This week has been rather busy, with the planting in full swing at the Tribeca garden. Monday saw the soil being delivered and put into the planters, while a truck went out to Long Island to fetch the first large load of shrubs that I'd picked out a while ago. Above and below, the shrubs are delivered to the site in the early morning, Tuesday.
Although I'd been living with a plan (albeit morphing after the first watercolour rendering) for months, it is not really till all the plants are on site that one can see how they belong, or don't. It's a tense moment. All the planning, all the money, and suddenly it's here, in reality, not on paper or in one' s head, and it had better look good.
Scratching girdled rootballs helps.
Yesterday, Jason in Gardening Position No. 1, tucking in one of five Ilex crenatas. I like the graffitti.
And today, Kirstin in Gardening Position No. 2, bent over with some ferns.
Robert and the shopvac, the miracle terrace cleaner.
The terrace dance. We were on site with the irrigation and lighting crews, so a lot of footwork was required not to fall over each other.
Paulo at the watering stage.
No sign of the Russians? Oy vey. They were summarily dismissed. The story of The Missing Cilantro Pot will follow. I think.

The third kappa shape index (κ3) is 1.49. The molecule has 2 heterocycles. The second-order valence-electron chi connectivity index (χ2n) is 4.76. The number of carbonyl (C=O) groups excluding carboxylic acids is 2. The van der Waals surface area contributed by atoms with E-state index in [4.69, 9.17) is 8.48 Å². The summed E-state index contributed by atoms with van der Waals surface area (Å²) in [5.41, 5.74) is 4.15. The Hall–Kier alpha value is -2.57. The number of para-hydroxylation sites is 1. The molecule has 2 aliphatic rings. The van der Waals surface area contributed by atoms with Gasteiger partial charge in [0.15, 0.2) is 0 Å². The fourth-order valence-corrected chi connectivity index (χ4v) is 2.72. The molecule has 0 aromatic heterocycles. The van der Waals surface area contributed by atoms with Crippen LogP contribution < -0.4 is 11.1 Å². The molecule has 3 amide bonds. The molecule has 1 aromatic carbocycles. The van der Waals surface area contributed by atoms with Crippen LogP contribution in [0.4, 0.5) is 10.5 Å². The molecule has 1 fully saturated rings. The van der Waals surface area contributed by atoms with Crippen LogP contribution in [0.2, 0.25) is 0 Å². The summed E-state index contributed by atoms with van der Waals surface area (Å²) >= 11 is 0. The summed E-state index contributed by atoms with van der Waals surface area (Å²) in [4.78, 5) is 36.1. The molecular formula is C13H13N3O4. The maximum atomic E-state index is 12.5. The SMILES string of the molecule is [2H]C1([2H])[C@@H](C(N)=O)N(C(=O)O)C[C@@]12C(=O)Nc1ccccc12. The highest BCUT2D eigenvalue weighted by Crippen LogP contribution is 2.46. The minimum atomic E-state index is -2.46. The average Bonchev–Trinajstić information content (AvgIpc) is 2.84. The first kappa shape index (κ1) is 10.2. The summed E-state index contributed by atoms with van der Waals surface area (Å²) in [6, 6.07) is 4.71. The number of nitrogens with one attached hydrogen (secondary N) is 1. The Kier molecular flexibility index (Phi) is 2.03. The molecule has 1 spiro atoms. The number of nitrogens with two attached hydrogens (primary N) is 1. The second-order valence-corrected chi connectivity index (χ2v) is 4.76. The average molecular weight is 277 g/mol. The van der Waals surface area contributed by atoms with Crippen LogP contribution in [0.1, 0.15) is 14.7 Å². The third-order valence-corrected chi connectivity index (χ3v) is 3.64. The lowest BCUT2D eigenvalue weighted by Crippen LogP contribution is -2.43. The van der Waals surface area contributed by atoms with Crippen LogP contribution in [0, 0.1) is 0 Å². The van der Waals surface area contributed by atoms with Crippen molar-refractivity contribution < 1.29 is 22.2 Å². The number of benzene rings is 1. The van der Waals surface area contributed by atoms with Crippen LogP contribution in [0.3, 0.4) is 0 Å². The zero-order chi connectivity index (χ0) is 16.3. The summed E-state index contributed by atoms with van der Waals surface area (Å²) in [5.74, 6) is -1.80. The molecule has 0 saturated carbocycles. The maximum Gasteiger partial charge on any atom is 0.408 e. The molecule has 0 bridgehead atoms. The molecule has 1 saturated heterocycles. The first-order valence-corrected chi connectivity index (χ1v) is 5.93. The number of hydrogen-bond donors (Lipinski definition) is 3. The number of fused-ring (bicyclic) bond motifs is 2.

Below, I like this view.
Furniture will follow, and the rest of the bamboos must still be planted in sturdy pots sunk in the other planters. It's phyllostachys ('running bamboo'), hence knows no bounds. No manners whatsoever.
Tomorrow I'll post a plant list for the one person who may be interested, but more for my own entertainment. It was lovely to be able to create a garden for people who are actually interested in plants, and in their innate, unique qualities. What blooms when, smells, what colours when...
I think I am happy with it. It's a strange experience seeing one's head-pictures become real. A lot of second guessing is involved. I think this will be a special garden, down the line.